Biggest risk to the world economy lies currently in Europe, not in China
Banking black clouds in Portugal, Italy and most-importantly Germany leave Europe on the ropes, and maybe just one serious blow away from knockout
Economists such as Harvard University’s Ken Rogoff may believe that the greatest risk to the global economy comes from an economic slowdown in China – but in reality perhaps the most clear and present danger for the world economy emanates from Europe where there is renewed focus on a perceived fragility in the European banking system.
In fairness to Rogoff, a former chief economist at the International Monetary Fund (IMF), he has been remarkably consistent on this issue.
As far back as May 2014 he wrote that a hard economic landing for the Chinese economy probably “ranked as the number one risk to the global economy today”.
In truth too, last month the Basel-based Bank for International Settlements, often referred to as the central banks’ central bank, highlighted how debt was building within the Chinese economy noting how China had accrued a credit-to-gross-domestic-product ratio of 30.1 per cent, the highest for any nation since collection of such data began in 1995.
But at the beginning of October 2016, it is problems in Europe that perhaps demand the attention of investors and policymakers alike.
Though not their base scenario, on Friday French bank Societe Generale pondered whether the rating agency DBRS might cut Portugal to sub-investment grade in its review due on 21 October, a development that could leave Portuguese banks ineligible for access to European Central Bank (ECB) liquidity and reliant on Emergency Liquidity Assistance funding via Portugal’s own central bank.
As for Italy, although its own banks are burdened by some 360 billion euros of non-performing loans, Italian Prime Minister Matteo Renzi feels that pales into insignificance compared to issues some European banks face over their derivative exposure.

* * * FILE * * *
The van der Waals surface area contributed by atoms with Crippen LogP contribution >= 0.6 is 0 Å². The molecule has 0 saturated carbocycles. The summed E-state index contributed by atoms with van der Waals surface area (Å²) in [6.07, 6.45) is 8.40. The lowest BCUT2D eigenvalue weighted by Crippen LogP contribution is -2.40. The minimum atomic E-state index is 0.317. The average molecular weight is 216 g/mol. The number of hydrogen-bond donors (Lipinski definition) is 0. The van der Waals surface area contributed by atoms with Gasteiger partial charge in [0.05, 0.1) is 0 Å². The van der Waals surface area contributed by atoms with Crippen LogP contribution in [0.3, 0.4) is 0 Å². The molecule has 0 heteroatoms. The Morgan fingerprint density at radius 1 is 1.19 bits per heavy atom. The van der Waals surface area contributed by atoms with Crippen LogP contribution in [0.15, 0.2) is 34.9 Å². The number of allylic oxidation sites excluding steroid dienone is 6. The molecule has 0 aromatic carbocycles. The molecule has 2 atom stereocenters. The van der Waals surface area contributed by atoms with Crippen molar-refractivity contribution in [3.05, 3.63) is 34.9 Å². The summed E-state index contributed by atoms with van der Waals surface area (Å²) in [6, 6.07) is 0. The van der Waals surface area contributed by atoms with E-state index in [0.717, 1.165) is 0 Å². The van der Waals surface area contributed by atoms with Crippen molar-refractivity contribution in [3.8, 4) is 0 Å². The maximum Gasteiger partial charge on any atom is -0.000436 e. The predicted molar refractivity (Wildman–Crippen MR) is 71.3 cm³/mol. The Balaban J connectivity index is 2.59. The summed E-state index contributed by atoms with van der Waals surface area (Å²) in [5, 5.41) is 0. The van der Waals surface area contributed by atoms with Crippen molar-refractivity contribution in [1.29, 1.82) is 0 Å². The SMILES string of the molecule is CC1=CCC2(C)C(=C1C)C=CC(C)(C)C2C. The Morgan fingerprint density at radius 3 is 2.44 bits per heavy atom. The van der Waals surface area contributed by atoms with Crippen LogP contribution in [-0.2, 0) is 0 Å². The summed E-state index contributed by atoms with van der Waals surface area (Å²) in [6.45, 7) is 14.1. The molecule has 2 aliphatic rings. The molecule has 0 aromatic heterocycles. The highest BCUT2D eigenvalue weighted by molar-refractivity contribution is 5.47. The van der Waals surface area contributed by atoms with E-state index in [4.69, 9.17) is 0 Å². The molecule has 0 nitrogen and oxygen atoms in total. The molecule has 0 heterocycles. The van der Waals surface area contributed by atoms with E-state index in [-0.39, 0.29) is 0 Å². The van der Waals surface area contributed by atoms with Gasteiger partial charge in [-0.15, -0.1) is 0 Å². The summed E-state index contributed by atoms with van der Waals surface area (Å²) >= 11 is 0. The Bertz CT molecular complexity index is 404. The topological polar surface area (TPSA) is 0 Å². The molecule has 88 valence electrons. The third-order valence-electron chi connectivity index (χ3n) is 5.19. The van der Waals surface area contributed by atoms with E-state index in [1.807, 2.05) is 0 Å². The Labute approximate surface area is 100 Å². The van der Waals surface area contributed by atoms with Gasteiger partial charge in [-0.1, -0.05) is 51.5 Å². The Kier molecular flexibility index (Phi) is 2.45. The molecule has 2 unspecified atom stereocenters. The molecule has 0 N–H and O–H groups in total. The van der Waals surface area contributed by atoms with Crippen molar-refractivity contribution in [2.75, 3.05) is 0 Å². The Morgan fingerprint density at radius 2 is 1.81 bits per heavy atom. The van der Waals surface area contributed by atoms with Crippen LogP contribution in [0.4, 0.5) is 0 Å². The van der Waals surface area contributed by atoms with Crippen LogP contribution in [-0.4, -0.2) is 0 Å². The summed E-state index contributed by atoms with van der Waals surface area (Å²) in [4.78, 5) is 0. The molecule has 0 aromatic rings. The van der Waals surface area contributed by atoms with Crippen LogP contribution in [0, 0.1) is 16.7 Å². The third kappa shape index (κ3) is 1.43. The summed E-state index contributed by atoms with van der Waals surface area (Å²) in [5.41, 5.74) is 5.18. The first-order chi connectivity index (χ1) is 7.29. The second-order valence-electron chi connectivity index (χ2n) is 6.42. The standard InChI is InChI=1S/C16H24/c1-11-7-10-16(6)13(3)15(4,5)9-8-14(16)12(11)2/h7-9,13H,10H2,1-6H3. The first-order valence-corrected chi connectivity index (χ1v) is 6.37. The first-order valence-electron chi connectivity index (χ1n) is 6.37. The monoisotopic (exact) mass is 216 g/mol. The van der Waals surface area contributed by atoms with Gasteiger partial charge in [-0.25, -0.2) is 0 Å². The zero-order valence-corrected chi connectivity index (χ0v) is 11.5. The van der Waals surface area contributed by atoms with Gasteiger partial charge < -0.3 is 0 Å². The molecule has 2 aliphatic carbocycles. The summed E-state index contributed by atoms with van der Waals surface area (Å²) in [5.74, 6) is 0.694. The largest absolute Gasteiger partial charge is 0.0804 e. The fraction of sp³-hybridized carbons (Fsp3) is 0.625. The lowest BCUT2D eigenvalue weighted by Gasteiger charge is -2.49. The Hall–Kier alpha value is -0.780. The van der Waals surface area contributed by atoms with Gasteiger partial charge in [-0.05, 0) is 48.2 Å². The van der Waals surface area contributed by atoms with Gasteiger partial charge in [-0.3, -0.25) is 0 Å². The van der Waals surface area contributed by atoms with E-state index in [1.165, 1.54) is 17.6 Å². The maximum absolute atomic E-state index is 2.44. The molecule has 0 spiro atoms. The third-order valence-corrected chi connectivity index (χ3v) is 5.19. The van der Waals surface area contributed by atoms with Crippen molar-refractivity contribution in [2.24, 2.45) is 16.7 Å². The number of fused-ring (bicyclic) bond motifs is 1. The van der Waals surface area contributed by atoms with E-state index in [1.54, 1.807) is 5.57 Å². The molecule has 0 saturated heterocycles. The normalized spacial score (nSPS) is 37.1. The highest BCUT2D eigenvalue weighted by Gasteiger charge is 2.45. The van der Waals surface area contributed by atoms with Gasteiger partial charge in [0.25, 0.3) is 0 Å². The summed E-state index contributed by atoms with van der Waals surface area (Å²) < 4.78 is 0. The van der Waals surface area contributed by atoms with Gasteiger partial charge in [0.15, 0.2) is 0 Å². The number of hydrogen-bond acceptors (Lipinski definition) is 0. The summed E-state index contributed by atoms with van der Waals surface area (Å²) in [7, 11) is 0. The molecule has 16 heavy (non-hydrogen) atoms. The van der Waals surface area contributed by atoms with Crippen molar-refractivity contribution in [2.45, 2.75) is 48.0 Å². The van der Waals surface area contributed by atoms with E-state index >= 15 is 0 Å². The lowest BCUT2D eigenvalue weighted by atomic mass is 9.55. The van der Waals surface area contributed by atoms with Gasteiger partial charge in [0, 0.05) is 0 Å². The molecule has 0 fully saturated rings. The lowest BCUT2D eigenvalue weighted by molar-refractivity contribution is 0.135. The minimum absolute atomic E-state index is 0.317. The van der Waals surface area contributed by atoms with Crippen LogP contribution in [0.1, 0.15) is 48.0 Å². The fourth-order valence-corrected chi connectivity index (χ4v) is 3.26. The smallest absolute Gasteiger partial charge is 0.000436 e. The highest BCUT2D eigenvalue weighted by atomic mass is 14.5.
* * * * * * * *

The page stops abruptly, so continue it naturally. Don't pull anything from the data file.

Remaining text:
“If this non-performing loan problem is worth one, the question of derivatives at other banks, at big banks, is worth one hundred. This is the ratio: one to one hundred,” Renzi said in July.
Renzi returned to the subject on 19 September urging Jens Weidmann, the head of Germany’s central bank, to concentrate on fixing problems in German banks after Weidmann had urged Italy to cut its public debt.
Deutsche Bank, Germany’s biggest bank and which is currently trying to close out the sale of its US$4 billion minority stake in China’s Huaxia Bank, might be a case in point.
In “its 2015 Annual Report: Passion to Perform, Deutsche reports that the total notional amount of its derivatives book as of 31 December 2015 was just over 41.9 trillion [euros], equivalent to about 46 trillion [US dollars], over twice US [gross domestic product],” wrote Kevin Dowd, professor of finance and economics at Britain’s Durham University in August.
But that is a “scare figure,” as Dowd attests, noting that “Deutsche reports the net market value of its derivatives book” at 18.3 billion euros although Dowd thinks that number itself is “likely to be an under-estimate.”
Nevertheless such are the challenges facing Deutsche that Dowd thinks the German bank is like “a boxer on the ropes: one more blow could knock him out.”
To stretch that pugilistic analogy, it remains to be seen if the US Department of Justice’s intention to levy a multi-billion dollar fine on Deutsche to settle a probe related to mortgage-backed securities proves to be a glancing blow or a more damaging uppercut.
In the meantime even Germany’s Vice Chancellor, and Economy Minister, Sigmar Gabriel seems short of sympathy for Deutsche. “I did not know if I should laugh or cry that the bank that made speculation a business model is now saying it is a victim of speculators,” said Gabriel on Sunday.
Either way, given that the IMF wrote in June that Deutsche Bank “appears to be the most important net contributor to systemic risks “among globally important banks, the German bank’s fate is a matter of great import.
At a policy level, the European Central Bank’s (ECB) adoption of very low and indeed negative interest rates is seen by some in Germany as having weakened the prospects of euro zone banks.
Yet “if a bank represents a systemic threat to the euro zone, it can’t be because of low interest rates. It has to do with other reasons,” said ECB President Mario Draghi on 28 September, in a comment that excused the central bank from responsibility for, while not denying the existence of, any such “systemic threat to the euro zone.”
With Germany directly involved, the fault lines in Europe’s banking system cannot be casually dismissed.
Surely the greatest risk currently to the global economy is Europe’s faltering banking system not the possibility of a hard landing in China’s economy. Perhaps Professor Rogoff needs to reconsider.